To me, this pick is acknowledgement by this team that they need to take some big swings at an up-side/all-ceiling player to replace the star power we’ve let go (and will soon let go) out of this franchise. If Green turns into the next coming of Ken Griffey Jr, people are going to forget about the $440M contract that Juan Soto refused so sign awfully fast. That’s the gamble, and I’m ok with it.

By the way, I don’t perceive Green to be a massive over-slot deal. $6.4M is the slot, and Green’s leverage with the Nats at #5 fell precipitously once he passed by Texas at #3. There’s no way he’s holding out for $8M when literally no mocks had him above Jones and/or Holliday. I could be wrong, but (and this is burying the lead somewhat) I don’t see a ton of tanked picks throughout the rest of the top 10. I do see some savings though, so maybe this is a slightly over-slot deal in the end. I’ll go with maybe a $6.6M bonus as a guess.

2. Jake Bennett, picked 45th overall, LHP Starter from U of Oklahoma

Ranks: #68 by MLB, >100 by Law, #41 BA, #55 Fangraphs, #76 ESPN, #38 D1Baseball, #77 Prospects1500

Bennett seems to be a bit of an over-reach, based on the general consensus of the ranking boards. Which makes me wonder if its a slightly under-slot deal. In stark contrast to everything I said about Green being a ceiling pick … Bennett is a “floor” pick. Meaning, scouts already see him as a durable, polished, sturdy LHP starting pitcher work horse who projects as a #4-#5 starter. His best pitch is a change-up, he can hit the upper 90s when he needs to, and he’s effective against both sides of the plate. His mechanics remind me of Cole Hamels, which would be a great comp and career.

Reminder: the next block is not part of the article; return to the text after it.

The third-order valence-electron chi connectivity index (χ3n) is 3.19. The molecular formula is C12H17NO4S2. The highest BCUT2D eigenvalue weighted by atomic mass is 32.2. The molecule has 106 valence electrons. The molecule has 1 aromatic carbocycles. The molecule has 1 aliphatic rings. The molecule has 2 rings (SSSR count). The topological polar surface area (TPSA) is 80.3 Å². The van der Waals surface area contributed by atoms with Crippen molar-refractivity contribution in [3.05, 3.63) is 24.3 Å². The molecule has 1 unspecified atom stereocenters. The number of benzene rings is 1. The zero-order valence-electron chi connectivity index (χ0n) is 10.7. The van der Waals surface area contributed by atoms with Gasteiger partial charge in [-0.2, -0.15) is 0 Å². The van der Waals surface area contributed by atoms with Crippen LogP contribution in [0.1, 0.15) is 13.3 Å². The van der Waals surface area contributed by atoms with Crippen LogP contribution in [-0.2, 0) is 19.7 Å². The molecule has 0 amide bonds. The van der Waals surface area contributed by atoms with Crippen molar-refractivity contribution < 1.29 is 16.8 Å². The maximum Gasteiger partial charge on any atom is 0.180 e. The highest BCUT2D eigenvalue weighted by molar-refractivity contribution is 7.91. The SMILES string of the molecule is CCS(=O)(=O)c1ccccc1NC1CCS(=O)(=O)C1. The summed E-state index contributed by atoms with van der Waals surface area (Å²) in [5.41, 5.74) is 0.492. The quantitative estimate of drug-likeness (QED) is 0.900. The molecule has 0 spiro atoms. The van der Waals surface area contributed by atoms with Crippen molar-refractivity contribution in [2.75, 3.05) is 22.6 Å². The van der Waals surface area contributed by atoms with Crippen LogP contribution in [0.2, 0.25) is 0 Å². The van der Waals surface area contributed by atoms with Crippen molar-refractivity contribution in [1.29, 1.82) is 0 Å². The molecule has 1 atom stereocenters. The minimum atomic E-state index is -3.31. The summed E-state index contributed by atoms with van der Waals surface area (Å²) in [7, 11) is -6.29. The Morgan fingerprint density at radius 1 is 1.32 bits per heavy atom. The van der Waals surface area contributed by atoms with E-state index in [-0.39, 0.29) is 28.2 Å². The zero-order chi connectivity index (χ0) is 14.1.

Bennett made himself a ton of money by pitching pretty well in the post-season for Oklahoma, in front of a ton of scouts, eyeballs, and TV cameras. He got the win in the regional against Liberty, then gave up just 1 ER in the super Regional against #4 Virginia Tech. Then in Omaha he got the win against TAMU before taking the Loss against eventual champs Ole Miss (still giving a 10K/0BB performance and keeping the team in the game before OK’s bullpen blew up).

He’s a huge guy; 6’6″, a college teammate of our own Cade Cavalli, and was a prior draft pick of the Nats in 2019. They liked him then, and they like him know. I’d bet he signs for slightly under the $1.77 slot and is effective quickly. We can hope for Hamels, but maybe he’s something like a Tom Gorzelany, but hope we get more out of him than we’re getting right now from Tim Cate.

3. Trey Lipscomb, picked 84th overall, a 3B from Tennessee by way of Urbana HS in Clarksburg.

Ranks: MLB #136, Law >100, #142 BA, #85 Fangraphs, #166 ESPN, #46 D1baseball, #123 Prospects1500.